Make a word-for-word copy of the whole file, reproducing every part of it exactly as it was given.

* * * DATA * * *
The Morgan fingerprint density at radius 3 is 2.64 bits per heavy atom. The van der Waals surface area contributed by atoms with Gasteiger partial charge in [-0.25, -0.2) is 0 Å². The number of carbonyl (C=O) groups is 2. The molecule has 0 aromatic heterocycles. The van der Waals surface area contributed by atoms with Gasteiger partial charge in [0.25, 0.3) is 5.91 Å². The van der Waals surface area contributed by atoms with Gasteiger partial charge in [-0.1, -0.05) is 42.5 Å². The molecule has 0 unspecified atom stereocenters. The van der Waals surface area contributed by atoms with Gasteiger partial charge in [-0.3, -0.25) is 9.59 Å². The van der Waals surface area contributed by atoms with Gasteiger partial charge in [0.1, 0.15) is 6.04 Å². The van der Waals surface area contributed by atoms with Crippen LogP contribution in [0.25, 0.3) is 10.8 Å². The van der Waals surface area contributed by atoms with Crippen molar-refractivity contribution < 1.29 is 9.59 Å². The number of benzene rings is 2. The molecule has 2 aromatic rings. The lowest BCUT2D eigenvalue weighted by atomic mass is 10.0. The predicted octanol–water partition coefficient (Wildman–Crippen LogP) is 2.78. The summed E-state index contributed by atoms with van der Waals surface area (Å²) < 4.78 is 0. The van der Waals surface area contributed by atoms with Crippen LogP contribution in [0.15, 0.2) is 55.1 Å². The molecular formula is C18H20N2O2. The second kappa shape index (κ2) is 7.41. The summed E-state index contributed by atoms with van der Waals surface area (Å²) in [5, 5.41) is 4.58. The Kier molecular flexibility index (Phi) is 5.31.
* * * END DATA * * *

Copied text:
The Morgan fingerprint density at radius 3 is 2.64 bits per heavy atom. The van der Waals surface area contributed by atoms with Gasteiger partial charge in [-0.25, -0.2) is 0 Å². The number of carbonyl (C=O) groups is 2. The molecule has 0 aromatic heterocycles. The van der Waals surface area contributed by atoms with Gasteiger partial charge in [0.25, 0.3) is 5.91 Å². The van der Waals surface area contributed by atoms with Gasteiger partial charge in [-0.1, -0.05) is 42.5 Å². The molecule has 0 unspecified atom stereocenters. The van der Waals surface area contributed by atoms with Gasteiger partial charge in [-0.3, -0.25) is 9.59 Å². The van der Waals surface area contributed by atoms with Gasteiger partial charge in [0.1, 0.15) is 6.04 Å². The van der Waals surface area contributed by atoms with Crippen LogP contribution in [0.25, 0.3) is 10.8 Å². The van der Waals surface area contributed by atoms with Crippen molar-refractivity contribution < 1.29 is 9.59 Å². The number of benzene rings is 2. The molecule has 2 aromatic rings. The lowest BCUT2D eigenvalue weighted by atomic mass is 10.0. The predicted octanol–water partition coefficient (Wildman–Crippen LogP) is 2.78. The summed E-state index contributed by atoms with van der Waals surface area (Å²) < 4.78 is 0. The van der Waals surface area contributed by atoms with Crippen LogP contribution in [0.15, 0.2) is 55.1 Å². The molecular formula is C18H20N2O2. The second kappa shape index (κ2) is 7.41. The summed E-state index contributed by atoms with van der Waals surface area (Å²) in [5, 5.41) is 4.58. The Kier molecular flexibility index (Phi) is 5.31.